After serendipitously crossing paths as guests on the same radio program on day—Judy and I having a passion and love for networking—we naturally connected with each other.  Judy has graciously agreed to grace us with her expertise in a series of guest blog posts.  Every Wednesday January 7-February 11, I’ll post one of Judy’s tidbits that will all make us better professionals. 

 

 

A power connector creates high-quality connections between individuals and their
networks. Power connectors seek to add value by putting the best people in touch with the
best resources, with the goal of creating greater success for all concerned.
Three Important Truths About Building Strong Business Relationships

You walk into a gathering of some of the key thought leaders, influencers, and
business people in your industry. You know many of these people by reputation, but
you’ve never had the chance to meet them face-to-face. This is a golden opportunity
for you to get to know individuals that could be essential to your future success.
As you look into the room, what are you thinking? And how will you approach the
people whom you hope to turn into valuable business contacts?
In my thirty-year career (as a Fortune 500 executive, CEO, and now as an angel
consultant specializing in putting early-stage companies in front of angel and
venture capital investors) I’ve had the chance to enter many rooms where lots of
people with money, fame, or power (sometimes all three) congregate to do deals
with each other. Especially at the beginning, I was the “odd woman out.” I didn’t
know anyone, nor did I feel I had much to offer that would create connections with
such high-powered people.
That is, until I discovered three important truths about building strong business
relationships.
First, everyone needs something. Whether it’s a batting coach for their kid in Little
League, a new source of funding for their start-up, a good dry-cleaner or virtual
assistant, a friend on the city council, a recommendation or testimonial, an
employee or employer, or someone to purchase their billion-dollar company—all of
us are seeking for help of some kind.
That leads to the second truth: whatever people need, they will most likely find
it through their connections with others. The people in your network are some of
the most valuable assets you can have, both personally and professionally—and the
people in their networks multiply that value exponentially. A 2011 study by the Pew
Interest Group showed that the average person in the U.S. had 634 social ties in
their network. Multiply those 634 people by the people they know, and it means you
can reach almost 402,000 people just through the friends of your friends.
But the third truth is the most important: building strong relationships is easy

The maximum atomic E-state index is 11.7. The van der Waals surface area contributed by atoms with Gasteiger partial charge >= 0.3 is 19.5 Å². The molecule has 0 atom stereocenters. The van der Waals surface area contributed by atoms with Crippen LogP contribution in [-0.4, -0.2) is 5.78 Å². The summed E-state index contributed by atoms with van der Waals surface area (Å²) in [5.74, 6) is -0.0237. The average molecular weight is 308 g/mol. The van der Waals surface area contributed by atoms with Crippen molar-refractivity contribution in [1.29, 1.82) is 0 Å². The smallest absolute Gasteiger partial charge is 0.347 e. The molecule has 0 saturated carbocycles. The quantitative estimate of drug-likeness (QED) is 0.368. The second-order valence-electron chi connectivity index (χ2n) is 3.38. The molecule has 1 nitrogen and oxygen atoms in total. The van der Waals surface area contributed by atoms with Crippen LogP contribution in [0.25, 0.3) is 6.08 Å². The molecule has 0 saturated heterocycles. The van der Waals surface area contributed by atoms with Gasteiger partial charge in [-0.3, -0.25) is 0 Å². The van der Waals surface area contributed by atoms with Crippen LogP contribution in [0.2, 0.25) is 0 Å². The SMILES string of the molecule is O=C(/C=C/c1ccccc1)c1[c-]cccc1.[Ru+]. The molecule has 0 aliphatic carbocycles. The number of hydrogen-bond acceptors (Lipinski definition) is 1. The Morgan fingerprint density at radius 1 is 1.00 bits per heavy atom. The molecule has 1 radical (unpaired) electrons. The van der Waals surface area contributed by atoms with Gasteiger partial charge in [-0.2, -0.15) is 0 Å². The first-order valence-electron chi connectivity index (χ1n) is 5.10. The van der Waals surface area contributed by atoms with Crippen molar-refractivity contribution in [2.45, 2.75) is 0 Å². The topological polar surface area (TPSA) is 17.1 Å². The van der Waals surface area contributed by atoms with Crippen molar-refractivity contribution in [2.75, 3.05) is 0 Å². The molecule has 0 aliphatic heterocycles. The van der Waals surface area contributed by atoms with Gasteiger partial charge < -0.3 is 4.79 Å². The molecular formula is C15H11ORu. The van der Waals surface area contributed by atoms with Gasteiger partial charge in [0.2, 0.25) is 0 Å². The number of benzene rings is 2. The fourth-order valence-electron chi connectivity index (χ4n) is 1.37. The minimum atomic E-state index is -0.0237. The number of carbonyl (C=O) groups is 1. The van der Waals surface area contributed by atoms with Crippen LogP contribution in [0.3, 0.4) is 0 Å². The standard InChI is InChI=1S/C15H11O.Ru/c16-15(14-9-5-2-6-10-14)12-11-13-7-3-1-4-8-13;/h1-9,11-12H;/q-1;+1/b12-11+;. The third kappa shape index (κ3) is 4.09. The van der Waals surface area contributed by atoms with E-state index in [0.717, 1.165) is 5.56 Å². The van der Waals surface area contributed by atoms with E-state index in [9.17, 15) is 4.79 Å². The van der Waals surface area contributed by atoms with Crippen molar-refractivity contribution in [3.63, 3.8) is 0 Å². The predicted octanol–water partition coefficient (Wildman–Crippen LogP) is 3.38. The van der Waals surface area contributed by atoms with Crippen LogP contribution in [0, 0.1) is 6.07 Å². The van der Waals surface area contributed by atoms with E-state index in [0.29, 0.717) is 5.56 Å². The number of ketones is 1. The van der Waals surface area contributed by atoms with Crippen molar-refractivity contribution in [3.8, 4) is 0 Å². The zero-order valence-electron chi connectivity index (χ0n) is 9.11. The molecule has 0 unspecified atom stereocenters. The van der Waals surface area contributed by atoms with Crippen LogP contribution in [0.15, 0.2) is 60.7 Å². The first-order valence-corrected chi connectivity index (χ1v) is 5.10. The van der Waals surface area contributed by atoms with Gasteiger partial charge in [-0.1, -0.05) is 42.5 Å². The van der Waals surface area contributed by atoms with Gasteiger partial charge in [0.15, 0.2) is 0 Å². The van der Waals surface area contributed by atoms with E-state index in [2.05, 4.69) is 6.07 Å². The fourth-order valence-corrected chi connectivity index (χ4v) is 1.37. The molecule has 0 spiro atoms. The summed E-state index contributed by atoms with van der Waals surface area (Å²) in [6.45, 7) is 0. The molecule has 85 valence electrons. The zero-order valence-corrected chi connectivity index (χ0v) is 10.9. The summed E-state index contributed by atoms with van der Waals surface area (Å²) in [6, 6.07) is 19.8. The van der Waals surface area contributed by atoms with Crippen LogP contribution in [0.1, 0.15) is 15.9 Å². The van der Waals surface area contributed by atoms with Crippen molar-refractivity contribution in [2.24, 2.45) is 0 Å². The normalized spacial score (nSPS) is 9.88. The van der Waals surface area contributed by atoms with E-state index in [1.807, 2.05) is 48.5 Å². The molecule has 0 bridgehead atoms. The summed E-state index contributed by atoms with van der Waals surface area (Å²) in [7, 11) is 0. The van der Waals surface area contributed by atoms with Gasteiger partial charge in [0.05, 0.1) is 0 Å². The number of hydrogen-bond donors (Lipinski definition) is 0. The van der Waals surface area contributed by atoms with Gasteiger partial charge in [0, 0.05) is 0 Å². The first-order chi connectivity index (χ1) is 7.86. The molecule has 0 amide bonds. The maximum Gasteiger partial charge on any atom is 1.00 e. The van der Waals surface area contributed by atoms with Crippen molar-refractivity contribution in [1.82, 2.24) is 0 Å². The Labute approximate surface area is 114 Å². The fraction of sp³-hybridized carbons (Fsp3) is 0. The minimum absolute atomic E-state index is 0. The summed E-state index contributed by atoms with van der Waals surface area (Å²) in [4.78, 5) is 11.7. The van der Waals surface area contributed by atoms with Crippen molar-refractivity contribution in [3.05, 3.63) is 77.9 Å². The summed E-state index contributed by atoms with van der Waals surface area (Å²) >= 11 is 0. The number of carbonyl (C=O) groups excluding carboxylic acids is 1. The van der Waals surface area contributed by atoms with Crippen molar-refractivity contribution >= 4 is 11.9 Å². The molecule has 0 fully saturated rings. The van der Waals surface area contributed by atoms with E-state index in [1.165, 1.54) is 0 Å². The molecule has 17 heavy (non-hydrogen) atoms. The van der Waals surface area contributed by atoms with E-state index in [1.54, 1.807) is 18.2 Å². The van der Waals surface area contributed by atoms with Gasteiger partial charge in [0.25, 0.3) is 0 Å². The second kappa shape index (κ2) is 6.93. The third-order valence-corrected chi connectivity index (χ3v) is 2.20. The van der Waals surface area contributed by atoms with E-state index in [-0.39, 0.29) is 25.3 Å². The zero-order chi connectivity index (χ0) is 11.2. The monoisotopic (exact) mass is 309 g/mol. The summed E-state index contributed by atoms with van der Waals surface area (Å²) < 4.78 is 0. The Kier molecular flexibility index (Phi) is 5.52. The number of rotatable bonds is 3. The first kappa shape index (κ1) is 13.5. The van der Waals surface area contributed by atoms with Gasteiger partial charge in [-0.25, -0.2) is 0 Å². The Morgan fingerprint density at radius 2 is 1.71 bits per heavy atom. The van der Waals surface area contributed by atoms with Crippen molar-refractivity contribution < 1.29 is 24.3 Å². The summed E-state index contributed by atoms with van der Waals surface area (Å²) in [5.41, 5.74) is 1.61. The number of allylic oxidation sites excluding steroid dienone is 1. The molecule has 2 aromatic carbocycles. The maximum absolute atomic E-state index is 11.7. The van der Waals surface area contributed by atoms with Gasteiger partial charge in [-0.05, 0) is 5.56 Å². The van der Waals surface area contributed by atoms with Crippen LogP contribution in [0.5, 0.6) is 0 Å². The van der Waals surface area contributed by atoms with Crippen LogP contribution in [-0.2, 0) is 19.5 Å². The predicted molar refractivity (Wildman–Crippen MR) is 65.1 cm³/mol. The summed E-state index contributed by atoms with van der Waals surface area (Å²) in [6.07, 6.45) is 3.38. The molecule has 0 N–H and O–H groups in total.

when you help people get what they want and need. Whenever you meet
someone—whether they are President of the United States or the guy at the corner
coffee shop—keep one question in your mind: “How can I help?” Then get to know
the other person, find out what’s important to them, and do your best to help them
get what they want or need.
Ultimately, the best way to help people is to connect them with those who can
provide needed resources. That’s what power connectors do—use the power of the
individuals in their networks to help others gain access to the answers, deals,
money, access, power, and influence they require.

 

 

Judy Robinett is the author of How to Be a Power Connector: The 5+50+150 Rule (McGraw-Hill, May 2014), a book that provides instant, effective strategies for meeting the people you need to know and bonding with them fast to further your goals and theirs. Robinett is a business thought leader who is known as “the woman with the titanium digital Rolodex.” She has been profiled in Fast Company, Forbes, Venture Beat, Huffington Post, and Bloomberg Businessweek as a sterling example of the new breed of “super connectors” who use their experience and networks to accelerate growth and enhance profitability.

Judy can be reached at:

Website www.judyrobinett.com

Twitter @judyrobinett

LinkedIn Judy Robinett

Facebook Judy Robinett

Post from Transformation Tom™- Don’t Decompress: Chapter from “Displacement Day: When My Job was Looking for a Job”

Posted by tomdowd - January 2, 2015 - News
0

decompress

 

 

 

 

 

 

 

 

 

Frank McKelvey, an old manager of mine from way back when, took time out of his personal vacation to invest time with me. He provided the following astute wisdom:

  1. The time that you spend decompressing is time when jobs are pass­ing you by. “People who got busy on ‘Day One’ increased their chances of landing a job sooner. It sounds obvious, but it’s not always practiced.”
  2. Spend time with the family to assess what is wanted. It’s not a me thing, it’s a we
  3. Package your thoughts on your résumé.

 

“Don’t light the whole stage…light your particular character.” As much as we want to be everything to everybody, we can’t, so we need to narrow our path to highlight our best characteristics.

 

 

 

Thomas B. Dowd III’s books Displacement Day:  When My Job was Looking for a Job (Honorable Mention at the 2014 Paris and New York Book Festivals)The Transformation of a Doubting Thomas: Growing from a Cynic to a Professional in the Corporate World (Honorable Mention at the 2012 New England Book Festival),  From Fear to Success: A Practical Public-speaking Guide (2013 Axiom Business Book Awards Gold Medal Winner and 2013 Paris Book Festival Honorable Mention).  Audiobook version of “From Fear to Success” is also available! See “Products” for details on www.transformationtom.com.  Book and eBook purchase options are also available on Amazon- Please click the link to be re-directed: Amazon.com

Do you know what Avanoo is?  Two-to-three minute eLearning programs that can change your life.  Here are my latest projects:

When Your Job is to Find a Job—and Yourself

Manage Your Time–Don’t Let It Manage You

MP3 Downloads of “From Fear to Success:  A Practical Public-speaking Guide” are available at Apple iTunes, Amazon, Rhapsody, Emusic, Nokia, Xbox Music, Spotify, Omnifone, Google Music Store, Rdio, Muve Music, Bloom.fm, Slacker Radio, MediaNet, 7digital, 24-7, Rumblefish, and Shazam “From Fear to Success” MP3 on CD Baby